Whether you are pitching a new business idea, advocating a cause, making oral pleadings, negotiating or simply trying to win someone over to your perspective, mastering the art of rhetoric can give your oral skills the added finesse to sound more convincing and persuasive.

A little history behind the origin of the word rhetoric comes from the Greek term “rhetorikos” which means oratory. Rhetoric is therefore the art of effective communication through persuasion, whereby you appeal to the audience through emotions and logic. Rhetoric  has been studied and practised for centuries, dating back to ancient Greece and Rome. It is the use of language to persuade, influence, or motivate. Some famous personalities well known for their art of rhetoric include St Augustine of Hippo, who before becoming Bishop of Hippo was a skilled orator and lawyer practising in the Roman Empire in today’s Italy, others include Martin Luther King Junior iconised by his I had a dream speech, Frederick Douglas, Barack Obama Winston Churchill to name a few.

At its core, rhetoric consists of three primary elements which you need to effectively  grasp in order to master and achieve your target: ethos, pathos, and logos. Ethos appeals to the credibility and authority of the speaker. Pathos taps into the emotions of the audience, while logos appeals to logic and reason.

Ethos, in summary, are the guiding beliefs and principles we subscribe to as people, a community, an organisation or what have you.  Putting this into perspective this means our actions , our words carry weight and are often defined by the principles we hold. It is the Ethos itself that lends to the persuasive appeal of credibility, which is a cornerstone of effective communication. Establishing credibility is paramount for winning the trust and persuasion of others. This is accomplished through the demonstration of expertise, integrity, and goodwill. Individuals who possess these qualities are more likely to be perceived as knowledgeable and trustworthy, thereby enhancing their ability to influence and persuade. When it comes to credible personalities that are also powerful public speakers, who comes to mind? My own father Dr Olisa Agbakoba , Professor Wole Soyinka, Chief Chimamanda Adichei. When they speak, people listen because they deliver with an air of authenticity and authority that makes their speeches irresistible and engaging.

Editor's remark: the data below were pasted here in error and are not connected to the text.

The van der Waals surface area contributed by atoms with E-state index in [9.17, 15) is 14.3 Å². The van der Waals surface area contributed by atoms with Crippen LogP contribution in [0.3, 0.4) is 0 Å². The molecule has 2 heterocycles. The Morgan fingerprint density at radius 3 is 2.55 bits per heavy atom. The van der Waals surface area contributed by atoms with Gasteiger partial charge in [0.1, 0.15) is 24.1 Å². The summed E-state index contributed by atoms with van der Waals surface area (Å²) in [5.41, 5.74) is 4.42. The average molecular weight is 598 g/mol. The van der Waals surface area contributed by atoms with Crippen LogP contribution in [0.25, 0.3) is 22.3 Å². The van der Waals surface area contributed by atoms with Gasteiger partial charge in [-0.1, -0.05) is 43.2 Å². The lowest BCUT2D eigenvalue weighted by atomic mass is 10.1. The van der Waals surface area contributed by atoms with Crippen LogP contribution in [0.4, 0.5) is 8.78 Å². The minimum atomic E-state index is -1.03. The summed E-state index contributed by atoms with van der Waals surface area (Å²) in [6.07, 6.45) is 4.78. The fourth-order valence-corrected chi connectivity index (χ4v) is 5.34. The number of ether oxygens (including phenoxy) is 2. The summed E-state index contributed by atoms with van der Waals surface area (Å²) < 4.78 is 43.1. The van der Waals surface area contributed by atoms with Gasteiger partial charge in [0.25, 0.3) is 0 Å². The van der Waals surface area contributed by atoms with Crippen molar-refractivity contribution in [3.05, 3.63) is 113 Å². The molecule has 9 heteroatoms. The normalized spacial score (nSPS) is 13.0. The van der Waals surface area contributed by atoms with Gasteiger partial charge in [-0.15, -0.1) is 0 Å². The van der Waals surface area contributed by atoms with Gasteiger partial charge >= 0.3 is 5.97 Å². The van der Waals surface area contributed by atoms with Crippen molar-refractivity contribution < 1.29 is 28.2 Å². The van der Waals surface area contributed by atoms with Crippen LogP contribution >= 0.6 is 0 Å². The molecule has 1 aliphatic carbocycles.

Pathos: This aspect of rhetoric which appeals to emotion,makes it a potent tool for effective persuasion. You will probably have guessed that motivational speakers, politicians, activists, and religious leaders rely heavily on Pathos. Emotions often sway decision-making, making it crucial to tap into the emotional realm when seeking to influence others. By appealing to the emotions of your audience, you can forge a connection, evoke empathy, sympathy, or even excitement, thereby enhancing the impact of your message.

Through her compelling story and impassioned speeches, Malala Yousafzai, the Pakistani education activist and Nobel laureate, effectively appeals to the emotions of her audience, creating a powerful connection with people around the globe. Her courage, resilience, and unwavering commitment to education strike a chord with audiences of all ages and backgrounds, eliciting empathy and admiration.